After single exposure of mice of both sexes to 2065 mg/m³ (1000 ppm) chloromethane no elevation in formaldehyde concentrations was observed in livers and kidneys ex vivo. The determination of DNA lesions, using the alkaline elution technique, revealed no DNA-protein crosslinks in kidneys of male B6C3F1 mice after exposure to chloromethane (2065 mg/m³ (1000 ppm), 6 h day-1, 4 days) and gave only minor evidence of single-strand breaks. Lipid peroxidation (production of thiobarbituric acid (TBA) reactive material), induced by single exposure to chloromethane (2065 mg/m³ (1000 ppm), 6 h), was very pronounced in livers of male and female mice.Smaller increases in peroxidation were observed in the kidneys of exposed mice (Jäger et al., 1988).


In humans (Warholm et al., 1994), interindividual variation in the in vitro conjugation of chloromethane with glutathione by erythrocyte glutathione transferase was investigated in healthy males and females from the southern and central parts of Sweden. It was found that 11.1% of the individuals lacked this activity, whereas 46.2% had intermediate activity and 42.8% had high activity. This distribution of three phenotypes (non-conjugators (NC), low conjugators (LC) and high conjugators (HC)) is compatible with the presence of one functional allele with a gene frequency of 0.659 and one defect allele with a gene frequency of 0.341. The proportion of non-conjugators in this Swedish material was considerably smaller than that previously found in Germany (Peter et al., 1989). The polymorphic distribution of another glutathione transferase, GST mu, was determined in the same individuals with a PCR method. No connection between the genotype for GST mu (GSTM1) and the glutathione conjugation with chloromethane in erythrocytes was found.


In a comparison involving the three human phenotypes and experimental animals, Thier et al. (1998) established, that glutathione transferase (GSTT1) activity towards chloromethane in human erythrocytes (HC, LC or NC) and in liver and kidney cytosol in experimental animals decreased in the following order: female mouse (B6C3F1) > male mouse (B6C3F1) > HC > rat (Fischer 344) > LC > hamster (Syrian golden) > NC.


The human GSTT1 polymorphism was illustrated in a study on the toxicokinetics of chloromethane in volunteers phenotyped for GSTT1 activity (HC, LC, and NC) (Löf et al., 2000). It was seen that conjugators with the fast GSTT1 activity (HC) had the highest respiratory net uptake (respiratory net uptake equals the difference between the amount of chloromethane in inhaled and exhaled air during exposure) of chloromethane, whereas subjects with no GSTT1 activity (NC) had a smaller respiratory net uptake. At the end of the exposure, the concentration of chloromethane in blood declined more rapidly among volunteers with high (HC) and intermediate (LC) GSTT1 activity than in those with no activity (NC). The area under the curve for NC was higher than those for HC and LC, and the area under the curve for LC was higher than that for HC. Further, the clearance of chloromethane by metabolism was high in fast conjugators (HC) and close to zero in subjects with no GSTT1 activity (NC).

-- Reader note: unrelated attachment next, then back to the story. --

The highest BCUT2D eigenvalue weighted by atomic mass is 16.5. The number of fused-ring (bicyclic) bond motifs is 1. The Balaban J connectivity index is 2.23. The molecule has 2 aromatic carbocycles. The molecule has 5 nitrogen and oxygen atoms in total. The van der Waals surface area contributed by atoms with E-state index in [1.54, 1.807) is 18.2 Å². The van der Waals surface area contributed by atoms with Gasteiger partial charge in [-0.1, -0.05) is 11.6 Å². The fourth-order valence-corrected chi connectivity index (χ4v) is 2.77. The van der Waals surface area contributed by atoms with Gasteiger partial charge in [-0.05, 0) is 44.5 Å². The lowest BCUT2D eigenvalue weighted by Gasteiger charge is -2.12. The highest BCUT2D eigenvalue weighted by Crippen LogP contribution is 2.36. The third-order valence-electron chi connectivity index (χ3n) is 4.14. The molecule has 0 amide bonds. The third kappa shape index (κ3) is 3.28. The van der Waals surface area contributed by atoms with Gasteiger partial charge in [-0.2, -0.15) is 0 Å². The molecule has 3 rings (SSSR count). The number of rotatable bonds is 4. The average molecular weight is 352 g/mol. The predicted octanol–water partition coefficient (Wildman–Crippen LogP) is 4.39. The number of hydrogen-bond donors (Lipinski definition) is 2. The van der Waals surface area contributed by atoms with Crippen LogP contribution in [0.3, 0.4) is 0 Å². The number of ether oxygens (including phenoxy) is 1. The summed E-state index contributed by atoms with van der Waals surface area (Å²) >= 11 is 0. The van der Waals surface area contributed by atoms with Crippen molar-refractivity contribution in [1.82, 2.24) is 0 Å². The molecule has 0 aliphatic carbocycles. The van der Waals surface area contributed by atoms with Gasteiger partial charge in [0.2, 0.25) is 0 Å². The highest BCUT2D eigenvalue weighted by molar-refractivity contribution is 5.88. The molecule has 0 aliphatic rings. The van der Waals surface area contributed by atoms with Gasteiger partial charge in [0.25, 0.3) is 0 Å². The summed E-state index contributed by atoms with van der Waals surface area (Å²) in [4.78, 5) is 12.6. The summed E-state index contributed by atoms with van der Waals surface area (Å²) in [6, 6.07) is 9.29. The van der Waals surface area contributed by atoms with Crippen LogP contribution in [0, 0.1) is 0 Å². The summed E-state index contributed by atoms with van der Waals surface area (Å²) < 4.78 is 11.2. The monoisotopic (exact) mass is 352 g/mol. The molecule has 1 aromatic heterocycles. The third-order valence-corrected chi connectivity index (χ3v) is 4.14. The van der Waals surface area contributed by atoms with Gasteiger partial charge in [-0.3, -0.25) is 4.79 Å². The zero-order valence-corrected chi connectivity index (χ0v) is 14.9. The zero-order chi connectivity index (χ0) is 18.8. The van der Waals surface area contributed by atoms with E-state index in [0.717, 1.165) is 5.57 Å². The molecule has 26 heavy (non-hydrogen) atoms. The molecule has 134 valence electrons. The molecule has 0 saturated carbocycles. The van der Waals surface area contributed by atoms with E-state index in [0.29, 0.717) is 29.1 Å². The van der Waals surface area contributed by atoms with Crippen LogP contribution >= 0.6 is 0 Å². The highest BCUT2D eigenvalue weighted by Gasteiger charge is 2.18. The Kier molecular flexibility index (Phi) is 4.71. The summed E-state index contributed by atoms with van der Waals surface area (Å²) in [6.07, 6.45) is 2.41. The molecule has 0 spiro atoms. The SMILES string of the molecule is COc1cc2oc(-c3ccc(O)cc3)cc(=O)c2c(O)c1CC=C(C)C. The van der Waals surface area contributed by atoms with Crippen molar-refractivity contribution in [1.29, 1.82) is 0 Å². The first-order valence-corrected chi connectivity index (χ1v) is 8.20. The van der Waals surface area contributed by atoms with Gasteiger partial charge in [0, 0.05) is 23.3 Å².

A specific mode of action to explain formation of renal tumors by chloromethane in male mice has been developed based on the observation that male mice express a specific cytochrome P450 enzyme in kidney proximal tubules cells (Dekant, 2015). In mouse kidney, this P450 enzyme, which is immunochemically similar to hepatic cytochrome P450 2E1 and shares a preference for low molecular weight compounds, is regulated by testosterone. This cytochrome P450 is not present in the kidney of female mice norin the kidney of both sexes of rats. Presence of this enzyme could also not be detected in human kidney samples (Dekant, 2015).

It was also observed that the rate of oxidation in kidney microsomes was faster in CD-1 mice and NMRI mice than in C3H/He and C57BL/6J mice. In erythrocytes from other species - rats, mice, cows, pigs, sheep, and rhesus monkeys - no conversion of chloromethane was seen in erythrocyte cytoplasm (Peter et al., 1989).

Dekant (2015) further reviewed, that the male mouse specific cytochrome P450 oxidizes chloromethane to formaldehyde (Dekant et al., 1995). Likely, this reaction only occurs to a relevant extent when glutathione is depleted due to high concentrations, causes cell death in the proximal tubule epithelium with ensuing compensatory cell proliferation finally resulting in male mouse specific renal tumor induction. A high incidence of renal tubular damage has been observed in the two year bioassay with chloromethane in the kidney of male mice supporting this mode-of-action. Toxicity of chloromethane in the kidney of male mice may be further enhanced due to glutathione depletion resulting in a decreased capacity for detoxification of formaldehyde and reactive oxygen species formed by inflammatory processes. The kidney has a high capacity for compensatory cell proliferation and several non-genotoxic agents have been demonstrated to induce renal tumor formation due to recurrent cytotoxicity and cell proliferation (Dekant and Vamvakas, 1992).